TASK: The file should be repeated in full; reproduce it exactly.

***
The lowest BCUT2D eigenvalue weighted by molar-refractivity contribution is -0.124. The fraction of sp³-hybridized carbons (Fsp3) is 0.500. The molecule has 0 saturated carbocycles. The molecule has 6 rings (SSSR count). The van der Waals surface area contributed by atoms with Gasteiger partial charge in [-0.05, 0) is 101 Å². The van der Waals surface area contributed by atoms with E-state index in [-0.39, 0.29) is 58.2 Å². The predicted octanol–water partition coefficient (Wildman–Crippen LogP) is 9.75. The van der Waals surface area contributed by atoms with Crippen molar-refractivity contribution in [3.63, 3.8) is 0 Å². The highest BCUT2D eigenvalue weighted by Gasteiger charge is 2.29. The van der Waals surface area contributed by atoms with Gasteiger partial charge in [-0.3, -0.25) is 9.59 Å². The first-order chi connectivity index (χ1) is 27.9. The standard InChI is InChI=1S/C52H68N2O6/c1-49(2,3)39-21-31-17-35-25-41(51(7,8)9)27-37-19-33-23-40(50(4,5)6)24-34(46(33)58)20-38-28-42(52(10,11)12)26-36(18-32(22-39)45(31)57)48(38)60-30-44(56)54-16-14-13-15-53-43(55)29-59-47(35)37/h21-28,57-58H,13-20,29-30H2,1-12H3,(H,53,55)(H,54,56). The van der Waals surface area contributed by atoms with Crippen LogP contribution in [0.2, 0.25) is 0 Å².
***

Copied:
The lowest BCUT2D eigenvalue weighted by molar-refractivity contribution is -0.124. The fraction of sp³-hybridized carbons (Fsp3) is 0.500. The molecule has 0 saturated carbocycles. The molecule has 6 rings (SSSR count). The van der Waals surface area contributed by atoms with Gasteiger partial charge in [-0.05, 0) is 101 Å². The van der Waals surface area contributed by atoms with E-state index in [-0.39, 0.29) is 58.2 Å². The predicted octanol–water partition coefficient (Wildman–Crippen LogP) is 9.75. The van der Waals surface area contributed by atoms with Crippen molar-refractivity contribution in [3.63, 3.8) is 0 Å². The highest BCUT2D eigenvalue weighted by Gasteiger charge is 2.29. The van der Waals surface area contributed by atoms with Gasteiger partial charge in [-0.3, -0.25) is 9.59 Å². The first-order chi connectivity index (χ1) is 27.9. The standard InChI is InChI=1S/C52H68N2O6/c1-49(2,3)39-21-31-17-35-25-41(51(7,8)9)27-37-19-33-23-40(50(4,5)6)24-34(46(33)58)20-38-28-42(52(10,11)12)26-36(18-32(22-39)45(31)57)48(38)60-30-44(56)54-16-14-13-15-53-43(55)29-59-47(35)37/h21-28,57-58H,13-20,29-30H2,1-12H3,(H,53,55)(H,54,56). The van der Waals surface area contributed by atoms with Crippen LogP contribution in [0.2, 0.25) is 0 Å².